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The Rumblin Goat

Near The Chapel---at low tide.


At the upper top, right, notice the rusty remains of the two large iron bolts that secured the heavy backing-up wooden beam to the notch, cut in the rocks.  Time and the weather have disintegrated the wooden beam.


A very important part of living our everyday lives is getting rid of our trash.


Earlsferry in my early years had a very unique way to make our garbage vanish.


In those days there were no wheelie bins, no black plastic bags, no giant diesel engined  hydraulic automated trash compacting lorries, no land fill site.


The trash we generated disappeared in quite a marvelous way. The sea gobbled it up. The Rumblin Goat caused every last tiny bit of our rubbish to simply vanish.


Each house had a container for refuse that was put out on the street on Monday mornings. If you had items such as old iron bed rails or whatever you just placed them along side.  In these days with  different lifestyles and eating habits people generated only a fraction of the trash that's created today.


At the appointed hour our waste disposal man with Nellie his Clydesdale horse and cart, started their round of the village. 


When the cart got full Nellie knew where to go. Nellie headed west to Chapel Green where the roadway, instead of being a turn-around as it is now, went past the Chapel and continued straight on down over the rocks to the sea to the place that's called the Rumblin Goat.  The Rumblin Goat is a natural sea scoured channel about fifteen feet wide and almost as deep. The channel is curved and dead ends into a small cave or cavern. As the tide rushes in waves flow along the channel with great hydraulic force and ram into the cavern to pound whatever is in there to fragments. As the wave covers the mouth of the cavern the air inside is compressed and with a great woosh the sea explodes outward.


Just above the end of the channel was fastened a heavy wooden beam. When Nellie got there with her load she knew how to turn around and back up the cart until the wheels were against the beam. At this point Bob pulled a pin then heaved on a big lever bar and the cart up-ended sending all of the rubbish down to the floor of the channel. The incoming tide caused the waves in the channel to pound the deposited material against the end of the cavern with repeated hammer-like blows until everything disintegrated into oblivion. It's strange but not one visible bit of material exited the channel. Things made of metals immediately started to rust and corrode and it wasn't long before the salt water  made them vanish. The big exception was lead but it didn't linger for long as Earlsferry boys  collected it to mold, sinkers for sea fishing lines, fishing lures (Spruels) and lead keels for our self made model yachts. I had aluminium moulds to mould toy soldiers, and toy animals and this was another use that I made of the lead that I salvaged.  In time I had maybe a hundred toy soldiers each one of which I very carefully painted. The animals I cast were elephants, lions, tigers, kangaroos, monkeys, bears and several others. Lead was also a material of choice for the weighting of golf clubs that had wooden heads.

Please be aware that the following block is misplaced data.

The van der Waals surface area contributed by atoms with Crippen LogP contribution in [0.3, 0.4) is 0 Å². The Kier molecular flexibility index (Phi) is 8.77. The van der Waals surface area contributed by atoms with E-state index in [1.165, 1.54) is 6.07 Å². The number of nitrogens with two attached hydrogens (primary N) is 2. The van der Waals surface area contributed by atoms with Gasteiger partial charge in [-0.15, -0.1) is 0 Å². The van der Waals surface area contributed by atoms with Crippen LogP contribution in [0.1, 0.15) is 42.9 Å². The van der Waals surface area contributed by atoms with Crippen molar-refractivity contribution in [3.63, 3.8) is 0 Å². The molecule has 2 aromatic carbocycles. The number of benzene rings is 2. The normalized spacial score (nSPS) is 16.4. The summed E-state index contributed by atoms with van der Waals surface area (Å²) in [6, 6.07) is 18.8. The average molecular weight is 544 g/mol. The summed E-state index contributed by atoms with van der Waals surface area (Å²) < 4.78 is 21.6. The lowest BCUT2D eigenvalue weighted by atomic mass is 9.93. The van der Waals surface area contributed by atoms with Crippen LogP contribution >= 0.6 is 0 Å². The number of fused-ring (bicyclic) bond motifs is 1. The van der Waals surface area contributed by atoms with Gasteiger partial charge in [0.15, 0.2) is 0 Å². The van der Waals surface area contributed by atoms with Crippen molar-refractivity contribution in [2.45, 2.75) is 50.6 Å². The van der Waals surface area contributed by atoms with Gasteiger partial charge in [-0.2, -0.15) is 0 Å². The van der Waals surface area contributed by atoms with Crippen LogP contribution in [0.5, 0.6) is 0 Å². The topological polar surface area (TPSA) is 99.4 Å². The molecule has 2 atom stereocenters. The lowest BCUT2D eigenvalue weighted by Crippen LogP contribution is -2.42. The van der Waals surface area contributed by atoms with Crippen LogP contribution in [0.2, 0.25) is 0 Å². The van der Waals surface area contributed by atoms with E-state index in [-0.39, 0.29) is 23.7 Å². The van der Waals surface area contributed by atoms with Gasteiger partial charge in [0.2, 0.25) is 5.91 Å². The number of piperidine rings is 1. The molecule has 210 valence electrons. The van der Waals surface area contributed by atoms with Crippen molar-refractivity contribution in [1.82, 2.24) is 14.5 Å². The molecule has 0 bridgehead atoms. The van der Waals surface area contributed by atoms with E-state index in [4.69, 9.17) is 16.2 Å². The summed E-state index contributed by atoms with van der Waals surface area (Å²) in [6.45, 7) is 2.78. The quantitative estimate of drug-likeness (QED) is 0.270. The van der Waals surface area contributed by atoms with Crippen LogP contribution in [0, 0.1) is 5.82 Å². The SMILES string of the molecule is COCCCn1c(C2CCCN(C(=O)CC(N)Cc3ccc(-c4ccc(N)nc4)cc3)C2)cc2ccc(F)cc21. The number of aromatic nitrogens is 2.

About 1936 our waste disposal man retired and Nellie went out to pasture. This event, which coincided with the dawn of the age of disposable plastics, became the end of the era of our rubbish ending up in the Rumblin Goat.  A new system of collecting the local refuse was instituted by a landfill (The Coup) being created a half  mile away up the Ferry Road, alongside of where the east coast railway line used to be and just beyond the  second fairway of the 9 hole Elie golf course.


 Nellie got replaced by a motorized vehicle.


As a remembrance of how life was in Earlsferry in bygone days the the wooden beam and the heavy iron bolts should be replaced.


It's fun  to go to the Rumblin Goat, especially on stormy days, to see the powerful waves surge into the foam filled channel and to see the noisy sea blasting back out of the hole.


Now a word of caution. (Guess I'm getting old.) The Rumblin Goat is completely unguarded. For every thing there is a first time and while it has never happened to my knowledge, if, on a stormy day,  you slipped and fell in to the Rumblin Goat it's quite possible that you might not get back out --- alive.